enforcement is much more difficult.”
In order that the law might be bettor understood, Coates requested today" on th,'Sunshine Sp'ecial DI- !>h>t th,e f°Ilowing paras t aph s of the rector Donald I Moore didn t have 1‘ddor law be published with special
Kl- ot, attention called to paragraph three,
any trouble making arrangements J ,.Tf oV,all w ,
for transportation of the instruments to the fair grounds and a stopping place for his 57 boys—this because Abilene really has the ma
lt shall be unlawful for any holder of a medicinal permit, his agents, servants, or employes to sell or dis- I pense any liquor except upon a pre- , . . ^.scription issued bv a physician Ii-*
chinery well-oiled for playing host LenJ^ t0 practice Wicine in’Os to the hundreds of high school state
bandster* these three days Moore a “it shall be unlawful for any phy-individual contestants include a |5ician Who is not licensed to practice cornel trio composed of Cosimo medidne f°r the care and treatment Messina. Thomas Earl Hurt andj0f human ailment* in this state to Floyd Pitts, Jr j prescribe liquor as medicine for any
IP, first year directly for Robert, pr.r,S™han unl,w(ul for any phy.
JAPS COMPLETE CAPTURE OF SUCHOW IN BLOODY BATTLE
Remnants Of Sino Rear Guard Routed
From City By Nippon Bayonet Attack
SHANGHAI. May 20.— (Friday)—(UP)—Japanese troops completed ocrup|ticn Suchow early today, Japanese sources announced, ; Her street to sh* t fighting through the smol.* of many fires which spread over the city from exploding munition dumps..
The remnants of the Chinese rear guard were driven from the southern section of the city by a Japanese bayonet attack after Japanese airplanes skimmed over the southern “wan” and dumped tons of explosives.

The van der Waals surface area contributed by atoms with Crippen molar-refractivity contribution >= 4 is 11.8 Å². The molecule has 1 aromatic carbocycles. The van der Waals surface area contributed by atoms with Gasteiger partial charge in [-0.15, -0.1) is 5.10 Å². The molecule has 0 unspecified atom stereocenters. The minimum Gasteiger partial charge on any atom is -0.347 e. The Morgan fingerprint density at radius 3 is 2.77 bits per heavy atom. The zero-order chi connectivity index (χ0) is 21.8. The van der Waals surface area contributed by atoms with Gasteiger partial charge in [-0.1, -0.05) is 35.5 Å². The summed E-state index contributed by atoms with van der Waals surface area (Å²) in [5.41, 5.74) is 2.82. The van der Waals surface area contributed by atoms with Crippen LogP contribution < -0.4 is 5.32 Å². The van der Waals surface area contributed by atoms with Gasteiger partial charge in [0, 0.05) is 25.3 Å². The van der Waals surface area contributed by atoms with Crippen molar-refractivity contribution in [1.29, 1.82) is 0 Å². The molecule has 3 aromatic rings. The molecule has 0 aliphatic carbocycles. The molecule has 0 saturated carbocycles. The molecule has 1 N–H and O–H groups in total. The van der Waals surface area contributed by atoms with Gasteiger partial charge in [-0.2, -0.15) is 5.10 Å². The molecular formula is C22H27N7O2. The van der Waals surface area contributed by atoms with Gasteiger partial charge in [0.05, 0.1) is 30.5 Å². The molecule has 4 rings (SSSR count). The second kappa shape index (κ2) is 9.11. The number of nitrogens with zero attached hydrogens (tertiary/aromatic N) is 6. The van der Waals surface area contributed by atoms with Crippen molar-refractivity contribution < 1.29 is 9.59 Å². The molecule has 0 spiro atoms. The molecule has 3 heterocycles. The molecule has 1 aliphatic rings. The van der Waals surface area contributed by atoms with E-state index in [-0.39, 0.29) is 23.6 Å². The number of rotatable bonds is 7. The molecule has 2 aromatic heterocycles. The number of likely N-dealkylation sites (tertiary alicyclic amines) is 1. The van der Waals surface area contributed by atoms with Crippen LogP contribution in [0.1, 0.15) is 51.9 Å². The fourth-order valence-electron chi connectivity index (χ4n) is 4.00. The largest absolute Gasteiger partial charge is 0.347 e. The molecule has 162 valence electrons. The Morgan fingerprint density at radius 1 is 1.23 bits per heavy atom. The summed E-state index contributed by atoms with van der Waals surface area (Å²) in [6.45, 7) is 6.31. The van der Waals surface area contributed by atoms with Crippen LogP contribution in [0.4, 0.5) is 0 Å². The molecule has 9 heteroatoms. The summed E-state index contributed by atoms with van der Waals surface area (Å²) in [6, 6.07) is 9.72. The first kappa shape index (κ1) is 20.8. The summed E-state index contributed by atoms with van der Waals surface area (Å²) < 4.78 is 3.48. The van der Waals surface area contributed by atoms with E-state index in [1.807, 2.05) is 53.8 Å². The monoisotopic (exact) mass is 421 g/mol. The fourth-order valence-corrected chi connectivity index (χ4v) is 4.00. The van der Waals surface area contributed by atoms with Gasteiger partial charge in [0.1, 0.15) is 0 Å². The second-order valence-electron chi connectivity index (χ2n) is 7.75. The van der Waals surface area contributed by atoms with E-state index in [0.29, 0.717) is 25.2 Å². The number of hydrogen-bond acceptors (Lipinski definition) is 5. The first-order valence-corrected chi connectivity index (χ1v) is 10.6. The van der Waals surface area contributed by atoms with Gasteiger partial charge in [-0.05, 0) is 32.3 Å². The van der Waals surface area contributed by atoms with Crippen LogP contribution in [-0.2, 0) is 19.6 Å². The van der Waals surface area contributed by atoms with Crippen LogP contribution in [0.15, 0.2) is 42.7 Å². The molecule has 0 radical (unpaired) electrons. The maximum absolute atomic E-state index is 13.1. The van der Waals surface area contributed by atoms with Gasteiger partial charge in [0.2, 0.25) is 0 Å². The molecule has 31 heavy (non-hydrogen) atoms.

Boy Scout Founder Suffers Relapse
LONDON. May 19—(UP)—Lord Baden- Powell, 81-.vear-old father of the Boy Scout movement, w*ho contracted lumbago and bronchitis while traveling in Africa, has suffered a slight relapse, according to a cable i today from Lady Baden-Powell on ( the liner Llangibby Castle, en route here. The cable was to Lord Somers, deputy scout leader.
Lord Baden-Powell, hero of the siege of Mafeking during the Boer war in 1899. told friends before taking the African trip that “I may be going there to die." He added that “I would rather die in America, where my heart is more than anywhere ’
E. Fielder, who has the blue and gold band up at Spur high school. But he has repeated on the individual honors won in the state by that school for two previous years, and brought Saxaphone Soloist Grace Foster, Bass W D. Blair and the clarinet quartet. Charles Sem-ning, Wynell McClure, Frances Gibson and Grace Foster to the national competition here. Incidentally, young Fielder is competing in his own home town and when he finds time in the midst